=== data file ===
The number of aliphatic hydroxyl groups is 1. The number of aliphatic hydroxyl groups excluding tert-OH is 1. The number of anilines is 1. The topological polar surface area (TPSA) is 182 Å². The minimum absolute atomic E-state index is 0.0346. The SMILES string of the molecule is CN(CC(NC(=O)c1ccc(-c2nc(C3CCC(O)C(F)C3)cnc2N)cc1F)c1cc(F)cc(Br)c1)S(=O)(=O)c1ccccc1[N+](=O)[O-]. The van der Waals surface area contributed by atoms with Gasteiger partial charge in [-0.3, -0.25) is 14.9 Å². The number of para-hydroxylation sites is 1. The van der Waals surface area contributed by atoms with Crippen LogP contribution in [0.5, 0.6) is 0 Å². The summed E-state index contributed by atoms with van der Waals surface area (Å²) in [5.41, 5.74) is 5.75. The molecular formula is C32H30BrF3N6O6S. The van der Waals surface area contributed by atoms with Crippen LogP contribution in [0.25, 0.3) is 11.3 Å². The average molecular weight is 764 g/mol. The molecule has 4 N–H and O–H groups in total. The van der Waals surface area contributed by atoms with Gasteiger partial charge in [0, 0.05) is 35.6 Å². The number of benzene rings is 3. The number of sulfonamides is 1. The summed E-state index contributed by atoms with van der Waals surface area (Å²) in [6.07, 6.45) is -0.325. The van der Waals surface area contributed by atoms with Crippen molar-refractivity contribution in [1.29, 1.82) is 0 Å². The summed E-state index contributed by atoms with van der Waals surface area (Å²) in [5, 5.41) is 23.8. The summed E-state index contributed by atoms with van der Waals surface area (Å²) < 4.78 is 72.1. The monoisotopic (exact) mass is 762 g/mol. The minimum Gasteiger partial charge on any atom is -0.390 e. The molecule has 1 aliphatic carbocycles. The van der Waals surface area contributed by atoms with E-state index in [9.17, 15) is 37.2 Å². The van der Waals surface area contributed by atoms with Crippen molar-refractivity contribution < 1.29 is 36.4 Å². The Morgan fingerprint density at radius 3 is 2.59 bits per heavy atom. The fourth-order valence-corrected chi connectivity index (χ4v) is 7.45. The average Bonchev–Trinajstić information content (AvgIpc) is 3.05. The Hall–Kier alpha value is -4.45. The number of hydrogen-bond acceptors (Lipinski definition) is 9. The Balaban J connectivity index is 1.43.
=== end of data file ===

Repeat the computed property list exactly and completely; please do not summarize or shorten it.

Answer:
The number of aliphatic hydroxyl groups is 1. The number of aliphatic hydroxyl groups excluding tert-OH is 1. The number of anilines is 1. The topological polar surface area (TPSA) is 182 Å². The minimum absolute atomic E-state index is 0.0346. The SMILES string of the molecule is CN(CC(NC(=O)c1ccc(-c2nc(C3CCC(O)C(F)C3)cnc2N)cc1F)c1cc(F)cc(Br)c1)S(=O)(=O)c1ccccc1[N+](=O)[O-]. The van der Waals surface area contributed by atoms with Gasteiger partial charge in [-0.3, -0.25) is 14.9 Å². The number of para-hydroxylation sites is 1. The van der Waals surface area contributed by atoms with Crippen LogP contribution in [0.5, 0.6) is 0 Å². The summed E-state index contributed by atoms with van der Waals surface area (Å²) in [5.41, 5.74) is 5.75. The molecular formula is C32H30BrF3N6O6S. The van der Waals surface area contributed by atoms with Crippen LogP contribution in [0.25, 0.3) is 11.3 Å². The average molecular weight is 764 g/mol. The molecule has 4 N–H and O–H groups in total. The van der Waals surface area contributed by atoms with Gasteiger partial charge in [0, 0.05) is 35.6 Å². The number of benzene rings is 3. The number of sulfonamides is 1. The summed E-state index contributed by atoms with van der Waals surface area (Å²) in [6.07, 6.45) is -0.325. The van der Waals surface area contributed by atoms with Crippen molar-refractivity contribution in [1.29, 1.82) is 0 Å². The summed E-state index contributed by atoms with van der Waals surface area (Å²) in [5, 5.41) is 23.8. The summed E-state index contributed by atoms with van der Waals surface area (Å²) < 4.78 is 72.1. The monoisotopic (exact) mass is 762 g/mol. The minimum Gasteiger partial charge on any atom is -0.390 e. The molecule has 1 aliphatic carbocycles. The van der Waals surface area contributed by atoms with E-state index in [9.17, 15) is 37.2 Å². The van der Waals surface area contributed by atoms with Crippen molar-refractivity contribution < 1.29 is 36.4 Å². The Morgan fingerprint density at radius 3 is 2.59 bits per heavy atom. The fourth-order valence-corrected chi connectivity index (χ4v) is 7.45. The average Bonchev–Trinajstić information content (AvgIpc) is 3.05. The Hall–Kier alpha value is -4.45. The number of hydrogen-bond acceptors (Lipinski definition) is 9. The Balaban J connectivity index is 1.43.